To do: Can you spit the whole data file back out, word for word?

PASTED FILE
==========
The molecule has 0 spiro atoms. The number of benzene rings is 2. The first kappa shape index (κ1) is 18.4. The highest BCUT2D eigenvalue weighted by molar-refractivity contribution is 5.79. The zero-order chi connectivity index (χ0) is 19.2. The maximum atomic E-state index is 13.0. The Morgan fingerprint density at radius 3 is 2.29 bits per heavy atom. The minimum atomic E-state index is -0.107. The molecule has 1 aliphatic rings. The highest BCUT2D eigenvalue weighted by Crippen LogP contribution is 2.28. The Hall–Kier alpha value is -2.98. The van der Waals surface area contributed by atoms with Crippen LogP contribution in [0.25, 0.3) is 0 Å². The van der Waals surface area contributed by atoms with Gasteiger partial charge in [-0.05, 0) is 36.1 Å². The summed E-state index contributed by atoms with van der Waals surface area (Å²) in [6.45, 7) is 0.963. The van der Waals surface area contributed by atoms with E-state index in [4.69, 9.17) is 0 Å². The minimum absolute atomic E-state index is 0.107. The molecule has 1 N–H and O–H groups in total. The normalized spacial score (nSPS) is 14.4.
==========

The molecule has 0 spiro atoms. The number of benzene rings is 2. The first kappa shape index (κ1) is 18.4. The highest BCUT2D eigenvalue weighted by molar-refractivity contribution is 5.79. The zero-order chi connectivity index (χ0) is 19.2. The maximum atomic E-state index is 13.0. The Morgan fingerprint density at radius 3 is 2.29 bits per heavy atom. The minimum atomic E-state index is -0.107. The molecule has 1 aliphatic rings. The highest BCUT2D eigenvalue weighted by Crippen LogP contribution is 2.28. The Hall–Kier alpha value is -2.98. The van der Waals surface area contributed by atoms with Crippen LogP contribution in [0.25, 0.3) is 0 Å². The van der Waals surface area contributed by atoms with Gasteiger partial charge in [-0.05, 0) is 36.1 Å². The summed E-state index contributed by atoms with van der Waals surface area (Å²) in [6.45, 7) is 0.963. The van der Waals surface area contributed by atoms with E-state index in [4.69, 9.17) is 0 Å². The minimum absolute atomic E-state index is 0.107. The molecule has 1 N–H and O–H groups in total. The normalized spacial score (nSPS) is 14.4.